The recent happenings around Bafana Bafana could be detrimental to the team’s hopes at the CAF Afcon, which is under way in Egypt.
Bafana did not have the best preparations – at least, the one that coach Stuart Baxter had hoped for – with only one lousy training match played against Ghana.
Even that warm-up game last Saturday was not a proper match because Baxter used two teams, as all but one of the players in camp played a part in the game.
The other warm-up match, against Angola, was called off at the eleventh hour this week.
This left the team without real preparations ahead of tomorrow’s opening game against Ivory Coast.
Did I hear someone whispering that Baxter already has an excuse if he doesn’t do well in Egypt?
That’s right. He will throw his toys out of the cot, blaming everyone but himself for the shoddy preparations.
Safa should shoulder the blame – as should Baxter – for this shambles. The coach could have easily used the Cosafa Cup to step up the team’s preparations.
The Cosafa tournament presented him with a perfect opportunity to try different combinations against formidable opponents.
The last time Bafana played competitively was back in March, when they beat Libya in their final qualifying match.
Maybe we must just accept that we are not a great sporting nation – how else can we describe the meltdown we have experienced recently?
Our national teams are good at raising the nation’s hopes, but best at crushing them.
Do they really know the pain they cause our people? It is only hospitals and, to some extent, Men’s Clinic that benefit from these disasters, which lead to high blood pressure and rising stress levels.
After what happened to the Under-20 Amajita, Banyana Banyana, the Proteas and the Under-19 rugby team at their respective World Cups in Poland, France, England and Argentina, you’d be forgiven for thinking Bafana would go the same route at the Afcon in Egypt.
Not that we expected anything more than we got from the choking Proteas, who once again lived up to their moniker and failed to deliver when it mattered most.
Similarly, it did not come as a shock when Banyana lost all their matches at their maiden World Cup.
I mean, they went to France without having won a game since the beginning of the year (six defeats and three draws), and to have expected them to perform miracles there would have been far-fetched.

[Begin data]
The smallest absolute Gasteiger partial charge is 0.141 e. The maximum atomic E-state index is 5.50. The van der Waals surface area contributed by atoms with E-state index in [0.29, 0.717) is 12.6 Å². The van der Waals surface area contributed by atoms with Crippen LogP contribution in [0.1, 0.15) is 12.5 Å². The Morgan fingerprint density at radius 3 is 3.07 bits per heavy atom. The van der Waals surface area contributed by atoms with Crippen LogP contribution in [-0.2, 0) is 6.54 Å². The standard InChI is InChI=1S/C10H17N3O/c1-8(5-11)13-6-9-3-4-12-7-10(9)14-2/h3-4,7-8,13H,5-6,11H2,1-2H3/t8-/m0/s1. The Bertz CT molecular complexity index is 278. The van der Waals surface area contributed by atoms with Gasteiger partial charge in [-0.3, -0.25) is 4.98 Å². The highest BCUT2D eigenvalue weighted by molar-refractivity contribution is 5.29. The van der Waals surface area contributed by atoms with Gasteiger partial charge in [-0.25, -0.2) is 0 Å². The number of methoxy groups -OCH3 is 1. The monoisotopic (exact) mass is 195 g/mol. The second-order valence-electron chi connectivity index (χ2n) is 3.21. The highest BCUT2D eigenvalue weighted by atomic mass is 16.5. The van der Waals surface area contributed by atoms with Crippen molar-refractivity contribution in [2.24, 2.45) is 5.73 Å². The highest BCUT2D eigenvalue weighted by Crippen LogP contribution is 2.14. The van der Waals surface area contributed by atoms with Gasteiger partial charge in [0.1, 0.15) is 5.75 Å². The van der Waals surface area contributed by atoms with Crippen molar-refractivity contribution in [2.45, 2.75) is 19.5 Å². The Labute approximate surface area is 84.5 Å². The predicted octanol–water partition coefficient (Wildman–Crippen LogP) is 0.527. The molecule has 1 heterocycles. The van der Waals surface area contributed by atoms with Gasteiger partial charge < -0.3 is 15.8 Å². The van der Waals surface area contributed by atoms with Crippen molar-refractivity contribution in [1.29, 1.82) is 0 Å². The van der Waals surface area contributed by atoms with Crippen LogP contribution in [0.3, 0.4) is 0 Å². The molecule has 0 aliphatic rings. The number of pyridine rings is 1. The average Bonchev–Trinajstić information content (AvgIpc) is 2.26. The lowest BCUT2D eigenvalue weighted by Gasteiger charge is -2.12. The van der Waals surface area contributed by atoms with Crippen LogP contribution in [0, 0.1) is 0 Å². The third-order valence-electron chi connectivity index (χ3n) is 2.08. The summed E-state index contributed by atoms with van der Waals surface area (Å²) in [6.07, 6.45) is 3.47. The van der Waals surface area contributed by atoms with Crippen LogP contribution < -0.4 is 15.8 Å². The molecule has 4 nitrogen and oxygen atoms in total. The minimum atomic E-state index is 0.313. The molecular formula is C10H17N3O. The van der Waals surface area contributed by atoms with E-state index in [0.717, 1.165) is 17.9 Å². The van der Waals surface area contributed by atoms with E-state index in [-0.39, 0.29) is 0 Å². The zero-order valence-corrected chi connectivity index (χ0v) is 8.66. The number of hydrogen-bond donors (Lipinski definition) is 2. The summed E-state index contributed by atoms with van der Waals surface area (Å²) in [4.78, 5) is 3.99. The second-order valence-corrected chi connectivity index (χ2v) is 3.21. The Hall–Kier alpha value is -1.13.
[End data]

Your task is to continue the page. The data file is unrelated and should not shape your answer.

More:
Amajita came home empty-handed from Poland, although nothing much was anticipated from them, either.
The rugby team almost made it to the final, but lost to France in the semis on Monday.
So this leaves Bafana as the only side that can lift the nation’s morale.
We have never been so desperate for something positive to happen to us, and Bafana are our last hope.
But with the chaotic camp they had without friendly matches, I can’t blame anyone who does not give them a chance.
But I know Bafana. I have followed them for far too long not to know what they are capable of. Just when everyone has written them off, they will bounce back and prove us wrong.
As much as they are capable of – or rather, known for – shattering the nation’s hopes, they are also capable of rising to the occasion.
After all, they owe the nation a good showing after underperforming for far too long.
Their victory away in Tunisia against Libya when they needed it proved that they should not be taken lightly at the tournament in Egypt.
They might not be one of the favourites to lift the trophy, but they surely cannot be ruled out and will be one of the underdogs that could cause an upset.
In fact, the underdog tag suits them very well as they can fly under the radar undetected.
In Bafana I believe. I believe Percy Tau will roar the loudest at the tournament and make a name for himself.
I believe captain Thulani Hlatshwayo will lead the team to greater heights and Baxter will, finally, prove his detractors wrong.
Hopefully I’m not dreaming; if so, then let my dream come true.
. Follow me on Twitter @TimspiritMolobi